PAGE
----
"Are people organically running out and buying $400 Blu-ray players? Probably not," said Paul Erickson, director of DVD and HD market research for The NPD Group. "Are people going out in droves to buy $149 HD DVD players? Possibly, but obviously not as much as the HD DVD side would want."

And Blu-ray isn't necessarily the perfect solution even if it becomes the default high-def format. As CNET Reviews points out, there are several reasons to proceed with caution still, including the software upgrade process for Blu-ray players, and the availability of your favorite movies and TV shows.

Q: What's next for HD DVD and its backers, particularly Toshiba?
Toshiba is undeniably bruised. The tone at the company's CES press conference reflected not only damaged egos, but serious disappointment.

The company responded after the Warner fallout with aggressively lowered prices. Now, Toshiba could continue on that path, plodding along, gaining as much as it can from having the lower-priced player on the market, but it's not the only tack it could take. The electronics maker has actually set itself up to duck the format war now by venturing into the territory of upscaling DVD players, says NPD's Erickson.

At $149, the entry-level player from Toshiba is only slightly more expensive than a regular DVD player that will output in HD resolution. Toshiba could choose to change its marketing strategy and sell the HD-A3 as a so-called upscaling DVD player which, for a bit more, also plays HD DVDs. Instead of the main draw, HD DVD could become a bonus feature: it's an entirely different value proposition to buy a regular DVD player which, as a bonus, is able to play HD DVDs for a slightly higher cost, as opposed to feeling like you're dropping $150 on a player based on a format that might not be around in a year.

"Logically, if they succeed in selling a number of standalone players, that's impossible to ignore. That's going to be a very strong argument in their favor," Erickson said. In other words, studios would almost be forced to pay attention.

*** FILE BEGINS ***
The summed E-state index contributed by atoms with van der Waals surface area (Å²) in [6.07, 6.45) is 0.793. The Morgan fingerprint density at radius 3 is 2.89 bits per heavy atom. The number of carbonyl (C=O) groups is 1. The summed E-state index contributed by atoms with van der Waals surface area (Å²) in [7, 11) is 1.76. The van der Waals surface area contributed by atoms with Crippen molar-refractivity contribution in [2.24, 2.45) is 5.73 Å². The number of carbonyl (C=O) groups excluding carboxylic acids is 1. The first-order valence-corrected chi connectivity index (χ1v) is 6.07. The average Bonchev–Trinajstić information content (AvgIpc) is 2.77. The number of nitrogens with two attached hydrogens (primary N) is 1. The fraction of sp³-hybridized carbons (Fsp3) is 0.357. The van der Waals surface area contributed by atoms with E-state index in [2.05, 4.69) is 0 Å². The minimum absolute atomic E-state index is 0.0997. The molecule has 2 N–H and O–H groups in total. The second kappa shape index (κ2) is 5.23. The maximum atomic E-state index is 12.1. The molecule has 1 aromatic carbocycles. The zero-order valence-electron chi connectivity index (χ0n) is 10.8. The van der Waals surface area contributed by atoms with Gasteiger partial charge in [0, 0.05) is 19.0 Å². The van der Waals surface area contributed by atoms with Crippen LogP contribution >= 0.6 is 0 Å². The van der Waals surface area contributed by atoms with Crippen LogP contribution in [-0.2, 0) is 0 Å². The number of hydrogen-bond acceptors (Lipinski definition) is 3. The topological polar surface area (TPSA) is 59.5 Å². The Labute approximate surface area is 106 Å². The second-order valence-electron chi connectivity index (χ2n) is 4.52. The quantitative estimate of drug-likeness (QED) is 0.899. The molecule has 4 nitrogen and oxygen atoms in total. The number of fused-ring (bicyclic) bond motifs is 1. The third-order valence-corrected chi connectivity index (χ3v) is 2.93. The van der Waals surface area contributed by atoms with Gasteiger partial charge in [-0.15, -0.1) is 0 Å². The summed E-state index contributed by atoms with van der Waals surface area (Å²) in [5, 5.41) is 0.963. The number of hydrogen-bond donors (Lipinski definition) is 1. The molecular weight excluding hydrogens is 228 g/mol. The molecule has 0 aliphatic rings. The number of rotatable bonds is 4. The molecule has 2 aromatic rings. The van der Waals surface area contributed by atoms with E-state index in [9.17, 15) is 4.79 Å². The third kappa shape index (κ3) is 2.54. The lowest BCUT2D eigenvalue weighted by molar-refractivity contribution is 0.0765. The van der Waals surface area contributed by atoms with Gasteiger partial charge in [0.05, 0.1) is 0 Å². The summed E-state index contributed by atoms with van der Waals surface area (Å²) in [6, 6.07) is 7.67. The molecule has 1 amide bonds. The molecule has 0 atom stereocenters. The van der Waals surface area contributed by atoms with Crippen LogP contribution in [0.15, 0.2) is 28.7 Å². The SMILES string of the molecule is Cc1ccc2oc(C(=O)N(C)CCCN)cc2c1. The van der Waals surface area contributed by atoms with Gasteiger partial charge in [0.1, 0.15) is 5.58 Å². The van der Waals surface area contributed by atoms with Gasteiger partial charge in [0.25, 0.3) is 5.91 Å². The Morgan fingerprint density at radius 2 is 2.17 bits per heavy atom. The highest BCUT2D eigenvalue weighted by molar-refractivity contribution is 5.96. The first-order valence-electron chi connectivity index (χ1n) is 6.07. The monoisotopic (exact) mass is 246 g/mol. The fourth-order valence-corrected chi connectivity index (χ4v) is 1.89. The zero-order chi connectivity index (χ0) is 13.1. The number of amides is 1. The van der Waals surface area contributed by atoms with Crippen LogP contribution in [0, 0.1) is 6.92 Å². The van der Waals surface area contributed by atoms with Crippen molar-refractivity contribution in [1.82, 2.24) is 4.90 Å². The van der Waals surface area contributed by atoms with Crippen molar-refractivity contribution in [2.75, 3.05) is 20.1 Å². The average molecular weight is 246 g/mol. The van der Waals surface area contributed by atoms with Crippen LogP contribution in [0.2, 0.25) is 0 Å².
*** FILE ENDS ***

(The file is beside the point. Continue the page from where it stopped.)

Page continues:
Toshiba hasn't given any indication that this is the route it'll pursue, but it's certainly a possibility.

Q: When will I have to choose sides?
Not for a while. The problem is that the majority of us are satisfied with DVDs and therefore not in a rush to buy a more expensive video player that plays more expensive discs. The current technology is acceptable to the vast majority of consumers and more importantly, we're used to buying discs for $10 to $20. Spending $35 on a title whose quality is good, but not dramatically different, has been a tough sell for the majority of consumers.

That could all change as the natural cycle of consumer electronics churns along, as prices on components drop, and as studios are able to produce discs in larger volumes.

Q: When exactly will prices become reasonable?
It is a legitimate concern that a loss of HD DVD as a viable format could slow down the rate at which Blu-ray has been forced to drop its prices over the last year. But analyst Josh Martin of the Yankee Group says even without a serious competing format, the major backers of Blu-ray, who've stuck together thus far, will begin to compete with each other.

The 2008 year's holiday shopping season is going to be very important for this. NPD says it doesn't anticipate mainstream adoption--based on anticipation of a variety of players under $200 and less expensive discs, until at least 2009.

"Those guys want to gain market share," said Martin of the Yankee Group. "Individual companies are going to make their stance, and we'll see price drops by and large from most of the big CE guys."